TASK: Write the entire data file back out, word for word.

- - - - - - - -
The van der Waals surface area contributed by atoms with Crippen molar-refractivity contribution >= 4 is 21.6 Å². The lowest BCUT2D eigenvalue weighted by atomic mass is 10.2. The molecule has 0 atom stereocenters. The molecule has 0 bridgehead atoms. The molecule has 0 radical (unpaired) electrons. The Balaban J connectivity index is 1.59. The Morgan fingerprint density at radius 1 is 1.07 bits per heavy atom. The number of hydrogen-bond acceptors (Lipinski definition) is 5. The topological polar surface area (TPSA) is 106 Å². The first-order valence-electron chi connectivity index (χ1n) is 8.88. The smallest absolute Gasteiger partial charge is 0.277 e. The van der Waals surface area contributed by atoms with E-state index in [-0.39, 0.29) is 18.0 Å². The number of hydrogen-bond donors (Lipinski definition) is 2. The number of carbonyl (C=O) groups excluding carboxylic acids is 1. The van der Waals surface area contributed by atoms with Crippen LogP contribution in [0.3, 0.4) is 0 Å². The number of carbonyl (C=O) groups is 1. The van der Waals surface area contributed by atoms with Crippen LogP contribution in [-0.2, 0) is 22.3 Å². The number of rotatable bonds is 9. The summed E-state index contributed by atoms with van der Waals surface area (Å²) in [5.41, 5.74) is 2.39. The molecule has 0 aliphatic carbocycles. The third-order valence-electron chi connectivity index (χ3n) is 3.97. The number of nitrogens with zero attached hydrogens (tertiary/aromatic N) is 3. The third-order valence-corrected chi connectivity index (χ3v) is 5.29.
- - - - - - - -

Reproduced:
The van der Waals surface area contributed by atoms with Crippen molar-refractivity contribution >= 4 is 21.6 Å². The lowest BCUT2D eigenvalue weighted by atomic mass is 10.2. The molecule has 0 atom stereocenters. The molecule has 0 bridgehead atoms. The molecule has 0 radical (unpaired) electrons. The Balaban J connectivity index is 1.59. The Morgan fingerprint density at radius 1 is 1.07 bits per heavy atom. The number of hydrogen-bond acceptors (Lipinski definition) is 5. The topological polar surface area (TPSA) is 106 Å². The first-order valence-electron chi connectivity index (χ1n) is 8.88. The smallest absolute Gasteiger partial charge is 0.277 e. The van der Waals surface area contributed by atoms with E-state index in [-0.39, 0.29) is 18.0 Å². The number of hydrogen-bond donors (Lipinski definition) is 2. The number of carbonyl (C=O) groups excluding carboxylic acids is 1. The van der Waals surface area contributed by atoms with Crippen LogP contribution in [0.3, 0.4) is 0 Å². The number of carbonyl (C=O) groups is 1. The van der Waals surface area contributed by atoms with Crippen LogP contribution in [-0.2, 0) is 22.3 Å². The number of rotatable bonds is 9. The summed E-state index contributed by atoms with van der Waals surface area (Å²) in [5.41, 5.74) is 2.39. The molecule has 0 aliphatic carbocycles. The third-order valence-electron chi connectivity index (χ3n) is 3.97. The number of nitrogens with zero attached hydrogens (tertiary/aromatic N) is 3. The third-order valence-corrected chi connectivity index (χ3v) is 5.29.